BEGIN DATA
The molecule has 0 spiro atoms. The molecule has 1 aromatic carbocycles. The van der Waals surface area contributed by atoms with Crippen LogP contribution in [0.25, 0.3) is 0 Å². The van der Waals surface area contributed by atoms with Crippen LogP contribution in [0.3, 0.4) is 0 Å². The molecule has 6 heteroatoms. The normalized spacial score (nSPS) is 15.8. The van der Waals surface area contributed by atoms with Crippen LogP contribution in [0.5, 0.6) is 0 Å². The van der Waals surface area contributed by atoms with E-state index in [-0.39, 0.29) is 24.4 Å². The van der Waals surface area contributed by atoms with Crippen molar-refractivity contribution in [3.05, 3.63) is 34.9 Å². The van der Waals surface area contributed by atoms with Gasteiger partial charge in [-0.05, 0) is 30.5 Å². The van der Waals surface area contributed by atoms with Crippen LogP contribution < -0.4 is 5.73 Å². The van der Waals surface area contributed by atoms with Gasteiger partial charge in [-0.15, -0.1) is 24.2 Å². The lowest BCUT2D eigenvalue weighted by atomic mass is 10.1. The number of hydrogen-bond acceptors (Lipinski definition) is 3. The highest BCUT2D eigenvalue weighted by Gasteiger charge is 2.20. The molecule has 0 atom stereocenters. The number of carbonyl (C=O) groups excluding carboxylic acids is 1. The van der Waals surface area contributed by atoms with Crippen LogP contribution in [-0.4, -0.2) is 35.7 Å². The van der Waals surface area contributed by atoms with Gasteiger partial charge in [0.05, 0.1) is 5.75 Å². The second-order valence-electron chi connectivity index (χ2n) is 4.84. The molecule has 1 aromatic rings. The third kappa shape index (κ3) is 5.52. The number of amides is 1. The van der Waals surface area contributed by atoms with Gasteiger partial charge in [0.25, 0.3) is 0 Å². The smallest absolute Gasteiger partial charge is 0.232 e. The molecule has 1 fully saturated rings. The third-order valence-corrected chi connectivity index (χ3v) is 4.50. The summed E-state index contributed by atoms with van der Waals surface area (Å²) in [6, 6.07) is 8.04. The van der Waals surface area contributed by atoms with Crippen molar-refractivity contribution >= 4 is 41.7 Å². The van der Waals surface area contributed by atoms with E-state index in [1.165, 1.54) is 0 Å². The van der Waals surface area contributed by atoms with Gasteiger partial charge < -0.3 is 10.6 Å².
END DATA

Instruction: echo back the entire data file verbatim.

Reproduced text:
The molecule has 0 spiro atoms. The molecule has 1 aromatic carbocycles. The van der Waals surface area contributed by atoms with Crippen LogP contribution in [0.25, 0.3) is 0 Å². The van der Waals surface area contributed by atoms with Crippen LogP contribution in [0.3, 0.4) is 0 Å². The molecule has 6 heteroatoms. The normalized spacial score (nSPS) is 15.8. The van der Waals surface area contributed by atoms with Crippen LogP contribution in [0.5, 0.6) is 0 Å². The van der Waals surface area contributed by atoms with E-state index in [-0.39, 0.29) is 24.4 Å². The van der Waals surface area contributed by atoms with Crippen molar-refractivity contribution in [3.05, 3.63) is 34.9 Å². The van der Waals surface area contributed by atoms with Gasteiger partial charge in [-0.05, 0) is 30.5 Å². The van der Waals surface area contributed by atoms with Crippen LogP contribution < -0.4 is 5.73 Å². The van der Waals surface area contributed by atoms with Gasteiger partial charge in [-0.15, -0.1) is 24.2 Å². The lowest BCUT2D eigenvalue weighted by atomic mass is 10.1. The number of hydrogen-bond acceptors (Lipinski definition) is 3. The highest BCUT2D eigenvalue weighted by Gasteiger charge is 2.20. The molecule has 0 atom stereocenters. The number of carbonyl (C=O) groups excluding carboxylic acids is 1. The van der Waals surface area contributed by atoms with Crippen LogP contribution in [-0.4, -0.2) is 35.7 Å². The van der Waals surface area contributed by atoms with Gasteiger partial charge in [0.05, 0.1) is 5.75 Å². The second-order valence-electron chi connectivity index (χ2n) is 4.84. The molecule has 1 aromatic rings. The third kappa shape index (κ3) is 5.52. The number of amides is 1. The van der Waals surface area contributed by atoms with Gasteiger partial charge in [0.25, 0.3) is 0 Å². The smallest absolute Gasteiger partial charge is 0.232 e. The molecule has 1 fully saturated rings. The third-order valence-corrected chi connectivity index (χ3v) is 4.50. The summed E-state index contributed by atoms with van der Waals surface area (Å²) in [6, 6.07) is 8.04. The van der Waals surface area contributed by atoms with Crippen molar-refractivity contribution >= 4 is 41.7 Å². The van der Waals surface area contributed by atoms with E-state index in [1.165, 1.54) is 0 Å². The van der Waals surface area contributed by atoms with Gasteiger partial charge < -0.3 is 10.6 Å².